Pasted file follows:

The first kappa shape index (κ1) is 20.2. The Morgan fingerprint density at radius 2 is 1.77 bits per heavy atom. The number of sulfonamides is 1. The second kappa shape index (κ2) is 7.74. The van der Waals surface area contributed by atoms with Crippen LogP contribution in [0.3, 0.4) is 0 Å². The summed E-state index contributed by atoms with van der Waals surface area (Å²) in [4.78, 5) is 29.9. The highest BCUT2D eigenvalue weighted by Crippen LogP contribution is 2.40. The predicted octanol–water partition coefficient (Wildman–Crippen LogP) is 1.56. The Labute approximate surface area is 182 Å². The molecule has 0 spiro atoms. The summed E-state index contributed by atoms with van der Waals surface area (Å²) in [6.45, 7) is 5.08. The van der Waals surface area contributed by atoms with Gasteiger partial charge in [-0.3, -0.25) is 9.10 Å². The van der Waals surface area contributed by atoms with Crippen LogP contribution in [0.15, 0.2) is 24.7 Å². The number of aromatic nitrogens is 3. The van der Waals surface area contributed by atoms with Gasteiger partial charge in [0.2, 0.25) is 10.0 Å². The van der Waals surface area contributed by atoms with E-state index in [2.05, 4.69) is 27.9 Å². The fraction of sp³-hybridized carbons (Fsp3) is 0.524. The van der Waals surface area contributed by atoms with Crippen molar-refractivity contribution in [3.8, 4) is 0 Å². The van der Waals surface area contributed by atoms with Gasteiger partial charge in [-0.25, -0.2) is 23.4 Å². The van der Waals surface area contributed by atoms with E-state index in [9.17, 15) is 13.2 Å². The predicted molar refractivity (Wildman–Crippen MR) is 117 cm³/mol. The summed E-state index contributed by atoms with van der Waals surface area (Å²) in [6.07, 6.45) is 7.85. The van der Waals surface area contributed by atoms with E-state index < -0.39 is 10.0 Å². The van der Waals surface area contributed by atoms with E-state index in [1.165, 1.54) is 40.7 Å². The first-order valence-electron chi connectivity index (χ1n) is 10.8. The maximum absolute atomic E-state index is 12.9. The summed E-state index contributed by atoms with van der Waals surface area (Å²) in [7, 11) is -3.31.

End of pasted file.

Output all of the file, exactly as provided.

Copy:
The first kappa shape index (κ1) is 20.2. The Morgan fingerprint density at radius 2 is 1.77 bits per heavy atom. The number of sulfonamides is 1. The second kappa shape index (κ2) is 7.74. The van der Waals surface area contributed by atoms with Crippen LogP contribution in [0.3, 0.4) is 0 Å². The summed E-state index contributed by atoms with van der Waals surface area (Å²) in [4.78, 5) is 29.9. The highest BCUT2D eigenvalue weighted by Crippen LogP contribution is 2.40. The predicted octanol–water partition coefficient (Wildman–Crippen LogP) is 1.56. The Labute approximate surface area is 182 Å². The molecule has 0 spiro atoms. The summed E-state index contributed by atoms with van der Waals surface area (Å²) in [6.45, 7) is 5.08. The van der Waals surface area contributed by atoms with Gasteiger partial charge in [-0.3, -0.25) is 9.10 Å². The van der Waals surface area contributed by atoms with Crippen LogP contribution in [0.15, 0.2) is 24.7 Å². The number of aromatic nitrogens is 3. The van der Waals surface area contributed by atoms with Gasteiger partial charge in [0.2, 0.25) is 10.0 Å². The van der Waals surface area contributed by atoms with E-state index in [2.05, 4.69) is 27.9 Å². The fraction of sp³-hybridized carbons (Fsp3) is 0.524. The van der Waals surface area contributed by atoms with Crippen molar-refractivity contribution in [3.8, 4) is 0 Å². The van der Waals surface area contributed by atoms with Gasteiger partial charge in [-0.25, -0.2) is 23.4 Å². The van der Waals surface area contributed by atoms with E-state index in [9.17, 15) is 13.2 Å². The predicted molar refractivity (Wildman–Crippen MR) is 117 cm³/mol. The summed E-state index contributed by atoms with van der Waals surface area (Å²) in [6.07, 6.45) is 7.85. The van der Waals surface area contributed by atoms with E-state index < -0.39 is 10.0 Å². The van der Waals surface area contributed by atoms with E-state index in [1.165, 1.54) is 40.7 Å². The first-order valence-electron chi connectivity index (χ1n) is 10.8. The maximum absolute atomic E-state index is 12.9. The summed E-state index contributed by atoms with van der Waals surface area (Å²) in [7, 11) is -3.31.